Google this morning officially shared the schedule for Google I/O 2015, and as you would expect, the schedule offers a handful of hints as to what we can expect to see at the event. We already told you about a few of the things Google has up its sleeve for this year’s I/O, but now we’re going to breakdown 10 things at which today’s schedule release has hinted…
1. Android ‘M’
As we mentioned earlier today, a mention of Android M in the Android for Work Update session description confirmed what everyone expected. Google will show off the latest version of its Android operating system at I/O. Details as to what has changed with Android M are sparse, but we’ll learn more later this month…
2. New wearables from Google’s ATAP
Hidden in the description of their session, Google’s Advanced Technology and Projects team promises to show off new wearables that will “blow your socks off.” The team then adds to the vagueness by saying “We mean this more literally than you might think.” It’s anyone’s guess as to what Google’s ATAP team has up its sleeve for this session, but it should undoubtedly be interesting…
3. Voice Access
Google is expected to introduce a new feature called Voice Access during I/O 2015. The feature will essentially allow you to control apps by talking to your phone. It’s unclear if this feature will be available exclusively as part of Android M, but it will be covered during a session called “Your app, now available hands-free,” which is being held shortly after the end of the keynote.
4. More on “Nearby”
Rumors that Google is working a feature called “Nearby” have been around for awhile, but it looks like the company might finally introduce it at I/O this year. The feature would essentially allow Android devices to communicate with people, places, and other devices that are nearby. It looks like now Google will introduce “Nearby,” or atl least discuss it in further detail during a session called “Proximity-Based Communication.”
5. Multi-screen Chromecast games
A session called “Designing games for Google Cast” will focus on “designing for the mobile and television experience on multiple screens, and adapting existing game design patterns to a multi-screen interactive format.” Another session mentions the ability to control games from iOS and Android devices. This is an interesting feature that could perhaps launch in conjunction with a Chromecast 2 as ArsTechnica notes…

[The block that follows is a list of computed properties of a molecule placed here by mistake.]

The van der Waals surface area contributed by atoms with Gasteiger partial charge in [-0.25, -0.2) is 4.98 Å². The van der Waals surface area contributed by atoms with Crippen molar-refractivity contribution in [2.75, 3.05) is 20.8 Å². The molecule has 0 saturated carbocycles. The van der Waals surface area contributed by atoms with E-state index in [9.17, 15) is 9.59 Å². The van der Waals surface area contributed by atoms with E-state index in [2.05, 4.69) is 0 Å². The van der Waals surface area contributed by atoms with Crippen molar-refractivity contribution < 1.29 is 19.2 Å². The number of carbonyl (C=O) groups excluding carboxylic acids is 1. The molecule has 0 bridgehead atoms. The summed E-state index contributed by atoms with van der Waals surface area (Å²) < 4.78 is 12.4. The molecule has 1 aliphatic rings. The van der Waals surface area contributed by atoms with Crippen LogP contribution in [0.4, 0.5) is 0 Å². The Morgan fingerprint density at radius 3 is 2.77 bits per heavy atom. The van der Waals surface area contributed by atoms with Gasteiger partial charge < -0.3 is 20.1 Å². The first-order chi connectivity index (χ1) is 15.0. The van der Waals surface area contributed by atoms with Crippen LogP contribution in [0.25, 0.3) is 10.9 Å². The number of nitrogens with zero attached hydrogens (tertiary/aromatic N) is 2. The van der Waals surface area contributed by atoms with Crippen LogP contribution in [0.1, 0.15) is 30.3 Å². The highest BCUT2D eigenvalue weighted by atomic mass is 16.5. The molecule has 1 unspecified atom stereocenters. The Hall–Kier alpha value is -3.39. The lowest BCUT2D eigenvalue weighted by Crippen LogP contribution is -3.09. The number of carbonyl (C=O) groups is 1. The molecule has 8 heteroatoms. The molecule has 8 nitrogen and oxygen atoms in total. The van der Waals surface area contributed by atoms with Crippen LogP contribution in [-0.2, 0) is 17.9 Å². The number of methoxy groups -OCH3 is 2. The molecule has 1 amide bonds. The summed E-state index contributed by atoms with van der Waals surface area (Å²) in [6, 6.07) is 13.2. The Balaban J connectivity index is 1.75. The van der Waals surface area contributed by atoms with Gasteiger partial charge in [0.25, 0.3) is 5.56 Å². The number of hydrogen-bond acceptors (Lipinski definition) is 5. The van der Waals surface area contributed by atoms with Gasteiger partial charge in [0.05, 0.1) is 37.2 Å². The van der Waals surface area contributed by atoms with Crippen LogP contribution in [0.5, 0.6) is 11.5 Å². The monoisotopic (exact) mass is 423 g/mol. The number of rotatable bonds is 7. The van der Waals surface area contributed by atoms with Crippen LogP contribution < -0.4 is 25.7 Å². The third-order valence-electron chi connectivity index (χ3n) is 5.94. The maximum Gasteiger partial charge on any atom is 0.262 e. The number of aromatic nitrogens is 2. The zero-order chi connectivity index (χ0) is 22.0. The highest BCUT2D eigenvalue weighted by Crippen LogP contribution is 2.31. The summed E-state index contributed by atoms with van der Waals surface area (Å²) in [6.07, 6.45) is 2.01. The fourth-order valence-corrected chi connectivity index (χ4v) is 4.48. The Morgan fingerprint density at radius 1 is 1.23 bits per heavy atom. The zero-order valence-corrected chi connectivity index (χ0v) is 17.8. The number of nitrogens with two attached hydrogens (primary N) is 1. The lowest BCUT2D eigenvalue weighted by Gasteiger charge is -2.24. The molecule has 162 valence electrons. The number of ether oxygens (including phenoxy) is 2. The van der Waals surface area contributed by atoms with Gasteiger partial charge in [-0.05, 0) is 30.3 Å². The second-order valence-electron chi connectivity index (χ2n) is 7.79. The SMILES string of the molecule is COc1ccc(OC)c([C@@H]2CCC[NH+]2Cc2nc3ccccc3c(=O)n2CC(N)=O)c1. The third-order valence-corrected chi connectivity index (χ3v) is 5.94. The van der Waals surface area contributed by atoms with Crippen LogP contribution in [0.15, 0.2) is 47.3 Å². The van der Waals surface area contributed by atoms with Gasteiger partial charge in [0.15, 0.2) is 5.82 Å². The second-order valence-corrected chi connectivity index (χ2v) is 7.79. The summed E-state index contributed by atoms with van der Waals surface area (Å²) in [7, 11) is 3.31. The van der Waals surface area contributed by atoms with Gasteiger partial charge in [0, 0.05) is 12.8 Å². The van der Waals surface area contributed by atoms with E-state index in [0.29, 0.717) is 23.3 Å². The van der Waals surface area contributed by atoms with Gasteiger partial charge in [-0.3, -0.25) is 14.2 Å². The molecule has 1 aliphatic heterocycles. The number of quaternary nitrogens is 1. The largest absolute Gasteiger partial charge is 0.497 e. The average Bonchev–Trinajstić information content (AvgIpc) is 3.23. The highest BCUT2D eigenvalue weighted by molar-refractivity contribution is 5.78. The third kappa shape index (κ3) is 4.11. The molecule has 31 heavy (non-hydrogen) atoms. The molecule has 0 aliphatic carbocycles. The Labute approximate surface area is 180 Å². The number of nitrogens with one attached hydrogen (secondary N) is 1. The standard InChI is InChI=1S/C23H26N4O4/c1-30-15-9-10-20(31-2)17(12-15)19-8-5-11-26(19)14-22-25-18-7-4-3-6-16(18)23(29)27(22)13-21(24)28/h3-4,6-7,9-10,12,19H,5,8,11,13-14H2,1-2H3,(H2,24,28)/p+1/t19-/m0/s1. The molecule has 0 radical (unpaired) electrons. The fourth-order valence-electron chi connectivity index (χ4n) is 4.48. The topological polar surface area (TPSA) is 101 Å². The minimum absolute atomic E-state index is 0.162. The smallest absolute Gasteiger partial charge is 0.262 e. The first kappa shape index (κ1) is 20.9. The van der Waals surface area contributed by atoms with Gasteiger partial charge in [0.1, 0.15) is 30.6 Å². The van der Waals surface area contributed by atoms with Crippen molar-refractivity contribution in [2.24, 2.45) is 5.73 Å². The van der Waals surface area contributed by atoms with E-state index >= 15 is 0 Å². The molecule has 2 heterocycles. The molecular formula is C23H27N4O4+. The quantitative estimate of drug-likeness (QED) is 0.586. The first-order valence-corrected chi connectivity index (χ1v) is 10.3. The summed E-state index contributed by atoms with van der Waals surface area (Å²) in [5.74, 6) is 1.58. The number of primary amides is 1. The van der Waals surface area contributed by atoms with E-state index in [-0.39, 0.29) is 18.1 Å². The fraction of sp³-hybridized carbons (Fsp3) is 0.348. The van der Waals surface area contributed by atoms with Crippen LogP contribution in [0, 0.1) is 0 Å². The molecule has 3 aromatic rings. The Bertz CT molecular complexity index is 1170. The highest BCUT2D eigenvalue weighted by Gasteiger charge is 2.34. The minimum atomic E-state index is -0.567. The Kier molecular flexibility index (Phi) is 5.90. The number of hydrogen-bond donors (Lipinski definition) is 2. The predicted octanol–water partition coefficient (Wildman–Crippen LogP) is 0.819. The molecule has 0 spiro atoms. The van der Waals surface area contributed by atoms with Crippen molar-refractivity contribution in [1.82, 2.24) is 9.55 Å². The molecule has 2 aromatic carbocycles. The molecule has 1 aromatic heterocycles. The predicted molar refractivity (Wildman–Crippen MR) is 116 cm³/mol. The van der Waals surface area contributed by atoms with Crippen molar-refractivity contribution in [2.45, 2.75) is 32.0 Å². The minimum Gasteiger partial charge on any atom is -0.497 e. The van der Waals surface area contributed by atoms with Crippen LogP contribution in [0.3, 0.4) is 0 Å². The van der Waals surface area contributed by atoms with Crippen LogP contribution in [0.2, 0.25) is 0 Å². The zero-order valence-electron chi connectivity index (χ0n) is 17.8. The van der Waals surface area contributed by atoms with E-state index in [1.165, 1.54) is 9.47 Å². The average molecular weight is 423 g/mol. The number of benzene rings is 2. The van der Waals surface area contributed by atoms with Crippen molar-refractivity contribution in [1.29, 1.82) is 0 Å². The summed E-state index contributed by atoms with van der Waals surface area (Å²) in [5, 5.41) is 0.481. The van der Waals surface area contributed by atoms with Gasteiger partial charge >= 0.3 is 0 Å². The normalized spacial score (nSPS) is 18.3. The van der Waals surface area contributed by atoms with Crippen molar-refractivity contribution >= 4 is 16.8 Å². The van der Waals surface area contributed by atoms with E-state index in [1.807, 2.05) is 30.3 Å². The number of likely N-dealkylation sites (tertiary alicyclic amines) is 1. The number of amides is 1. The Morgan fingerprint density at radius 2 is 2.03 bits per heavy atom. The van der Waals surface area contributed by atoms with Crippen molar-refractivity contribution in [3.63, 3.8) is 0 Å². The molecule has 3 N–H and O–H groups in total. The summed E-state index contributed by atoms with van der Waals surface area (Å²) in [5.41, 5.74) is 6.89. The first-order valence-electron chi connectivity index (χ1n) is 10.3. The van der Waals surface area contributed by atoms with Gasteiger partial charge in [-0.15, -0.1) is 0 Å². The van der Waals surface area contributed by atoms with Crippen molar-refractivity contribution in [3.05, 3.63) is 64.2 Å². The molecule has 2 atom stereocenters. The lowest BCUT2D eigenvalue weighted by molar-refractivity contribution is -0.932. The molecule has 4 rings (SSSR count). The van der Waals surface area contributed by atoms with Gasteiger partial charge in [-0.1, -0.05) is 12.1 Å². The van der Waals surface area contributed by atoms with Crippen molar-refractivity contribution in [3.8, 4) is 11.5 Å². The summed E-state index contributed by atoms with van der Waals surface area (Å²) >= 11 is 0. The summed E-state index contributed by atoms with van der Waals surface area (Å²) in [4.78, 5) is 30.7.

6. Real-time satellite imaging
Google will hold a session called “The earth in real time” at Google I/O 2015, and the name seems to give away what the company plans to introduce. The session plans to offer “a look under the hood at Skybox to find out what we’re building for your business and get a preview of a new breed of dataset.”
7. Google Cloud Messaging 3.0
Google will hold a session that focuses on “the next big things from Google Cloud Messaging (GCM), simplifying your mobile messaging and notifications solution.”
8. Virtual Reality
Google’s focus on virtual reality has been no secret ever since it introduced Cardboard at the tail end of I/O last year. At Google I/O 2015, the company will hold a session to “explore virtual reality and how it may change our lives.” The keyword there? “May.”
9. An update on Nest
Google acquired smart thermostat maker Nest more than a year ago and now the company will provide an update on how things have been going. The session will focus on the Woks with Nest developer program: “Learn more about the Works with Nest developer program and join us in making this vision become reality.”
10. Material Design, Material Design, Material Design
Google’s latest design initiative has slowly been rolling out to every app imaginable on Android and it only seems fitting that the company will provide an update on the progress at this year’s I/O. A handful of Material Design sessions will be held at I/O 2015, including one focused on “Brining Material Design to life on Android.”
Google I/O will take place at the Moscone Center in San Francisco California between May 28th and 30th. We’ll have full coverage of everything that happens at the event as it progresses.
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